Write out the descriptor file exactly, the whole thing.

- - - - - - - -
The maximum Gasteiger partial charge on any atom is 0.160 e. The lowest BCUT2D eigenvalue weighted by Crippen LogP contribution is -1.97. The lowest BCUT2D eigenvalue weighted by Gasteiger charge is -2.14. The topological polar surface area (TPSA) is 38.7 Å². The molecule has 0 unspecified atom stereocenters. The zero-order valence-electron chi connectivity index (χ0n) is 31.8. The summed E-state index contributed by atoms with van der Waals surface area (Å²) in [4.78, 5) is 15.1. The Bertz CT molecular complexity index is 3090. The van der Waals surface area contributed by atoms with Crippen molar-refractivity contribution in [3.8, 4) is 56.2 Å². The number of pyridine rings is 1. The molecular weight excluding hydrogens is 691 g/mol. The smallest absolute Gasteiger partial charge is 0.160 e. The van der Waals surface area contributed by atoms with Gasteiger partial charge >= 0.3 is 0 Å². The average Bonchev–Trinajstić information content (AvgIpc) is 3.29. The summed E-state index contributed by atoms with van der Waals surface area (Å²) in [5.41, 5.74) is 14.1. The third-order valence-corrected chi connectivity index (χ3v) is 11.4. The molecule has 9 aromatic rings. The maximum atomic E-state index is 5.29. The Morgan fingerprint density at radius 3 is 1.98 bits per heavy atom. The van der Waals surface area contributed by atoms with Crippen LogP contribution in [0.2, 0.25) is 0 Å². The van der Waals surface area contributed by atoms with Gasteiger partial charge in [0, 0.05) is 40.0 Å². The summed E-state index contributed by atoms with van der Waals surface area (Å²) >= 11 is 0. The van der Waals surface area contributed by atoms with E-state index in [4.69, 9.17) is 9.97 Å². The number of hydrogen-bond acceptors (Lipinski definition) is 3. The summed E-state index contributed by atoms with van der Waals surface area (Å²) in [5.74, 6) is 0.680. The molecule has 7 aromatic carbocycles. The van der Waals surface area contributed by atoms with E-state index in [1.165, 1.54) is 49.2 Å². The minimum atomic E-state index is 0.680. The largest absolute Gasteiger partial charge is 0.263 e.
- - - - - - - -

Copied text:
The maximum Gasteiger partial charge on any atom is 0.160 e. The lowest BCUT2D eigenvalue weighted by Crippen LogP contribution is -1.97. The lowest BCUT2D eigenvalue weighted by Gasteiger charge is -2.14. The topological polar surface area (TPSA) is 38.7 Å². The molecule has 0 unspecified atom stereocenters. The zero-order valence-electron chi connectivity index (χ0n) is 31.8. The summed E-state index contributed by atoms with van der Waals surface area (Å²) in [4.78, 5) is 15.1. The Bertz CT molecular complexity index is 3090. The van der Waals surface area contributed by atoms with Crippen molar-refractivity contribution in [3.8, 4) is 56.2 Å². The number of pyridine rings is 1. The molecular weight excluding hydrogens is 691 g/mol. The smallest absolute Gasteiger partial charge is 0.160 e. The van der Waals surface area contributed by atoms with Gasteiger partial charge >= 0.3 is 0 Å². The average Bonchev–Trinajstić information content (AvgIpc) is 3.29. The summed E-state index contributed by atoms with van der Waals surface area (Å²) in [5.41, 5.74) is 14.1. The third-order valence-corrected chi connectivity index (χ3v) is 11.4. The molecule has 9 aromatic rings. The maximum atomic E-state index is 5.29. The Morgan fingerprint density at radius 3 is 1.98 bits per heavy atom. The van der Waals surface area contributed by atoms with Crippen LogP contribution in [0.2, 0.25) is 0 Å². The van der Waals surface area contributed by atoms with Gasteiger partial charge in [0, 0.05) is 40.0 Å². The summed E-state index contributed by atoms with van der Waals surface area (Å²) >= 11 is 0. The van der Waals surface area contributed by atoms with E-state index in [4.69, 9.17) is 9.97 Å². The number of hydrogen-bond acceptors (Lipinski definition) is 3. The summed E-state index contributed by atoms with van der Waals surface area (Å²) in [5.74, 6) is 0.680. The molecule has 7 aromatic carbocycles. The van der Waals surface area contributed by atoms with E-state index in [1.165, 1.54) is 49.2 Å². The minimum atomic E-state index is 0.680. The largest absolute Gasteiger partial charge is 0.263 e.